Jane Flower, the Youth Outreach Specialist at GDB, was born legally blind and diagnosed with Leber congenital amaurosis (LCA). In 2017, genetic testing finally uncovered one of the mutations responsible for her vision loss, an anomaly on the TULP1 gene. The information revealed that her IRD was probably a juvenile form of retinitis pigmentosa. Flower says she pursued genetic testing because she was envious of people introducing themselves—and their own genetic mutation—at conferences. “I was like, ‘Okay. I want to know. I want to know what’s going on for me,” Flower says.
Flower not only works at GDB but is now partnered with her third guide dog, Pilaf. When her second dog, Anja, retired from guiding, she became the family’s pet. Flower says Anja’s commitment to the work was incredible, a trait shared by all guide dogs who make the cut. “Even now, when I get the harness out for a walk, she comes running over. The other day she almost tried to put her head in it!” Flowers laughs. “She hasn’t been in that harness in two and a half years.”
To make the cut and end up working as a guide dog for the blind, these remarkable dogs will have worked with about 50 different people over the course of two years. They will lead with confidence but never try to dominate.
Like Lehrer-Stein, Flower travels a lot for work. The beauty of guide dogs, she says, is that they really free her up to move through space with less stress and more confidence. “I remember walking through the airport one day with a coworker who also had her guide dog. We were just walking and talking like everybody else does and our dogs were doing the work,” she smiles. “I mean, yeah, you have to pay attention but there was so much freedom in that.”
To make the cut and end up working as a guide dog for the blind, these remarkable dogs will have worked with about 50 different people over the course of two years. They will lead with confidence but never try to dominate. They will open doors and hearts on behalf of their person. And they will obey commands—unless they know better.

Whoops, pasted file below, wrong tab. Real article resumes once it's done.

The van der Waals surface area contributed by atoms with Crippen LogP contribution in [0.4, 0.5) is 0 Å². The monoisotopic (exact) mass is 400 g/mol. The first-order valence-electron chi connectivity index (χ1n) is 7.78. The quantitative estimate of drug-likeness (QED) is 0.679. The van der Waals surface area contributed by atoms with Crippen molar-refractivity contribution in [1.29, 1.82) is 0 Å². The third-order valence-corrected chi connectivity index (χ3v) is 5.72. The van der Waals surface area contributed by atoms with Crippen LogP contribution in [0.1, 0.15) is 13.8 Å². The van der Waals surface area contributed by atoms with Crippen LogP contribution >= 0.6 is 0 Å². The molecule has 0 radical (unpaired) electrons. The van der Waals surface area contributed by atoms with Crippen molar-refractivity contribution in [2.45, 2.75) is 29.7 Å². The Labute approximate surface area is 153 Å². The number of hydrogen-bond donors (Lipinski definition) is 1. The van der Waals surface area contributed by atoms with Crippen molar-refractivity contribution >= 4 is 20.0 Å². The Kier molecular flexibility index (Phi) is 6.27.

Benninger says that a dog who knows when it’s appropriate to say “no” to the boss is essential and recalls an incident that happened to one of GDB’s clients. That guide dog recipient works in a high-rise building in downtown Manhattan. Each day she takes the same bank of elevators to her office. Her guide dog knows which set of elevators she needs and always takes her to the right one. One particular morning, however, her guide dog said “no.”
“Her dog took her, instead, to the couches in the lobby,” Benninger says. “When she got to the couches, she was feeling just a little woozy and she sat down. That’s when she had a stroke.” Benninger believes that the bond between guide dog and owner is so strong that the dog can sense and maybe even smell when something isn’t quite right. The woman called GDB about six months after recovering from her stroke to share her story, and her thanks.
Given the dramatic difference a guide dog can make in the life of its owner, it’s not surprising that Disney+ scooped up the chance to follow a litter from birth to final training. Lucky for us, we can tag along on that journey in six 30-minute episodes. You’ll meet the pups, laugh and cry with their raisers, and applaud the proud dogs and their owners when the pairs graduate from the GDB program. Most of all, you’ll marvel at the way a life can change with the help of these amazing canine crusaders.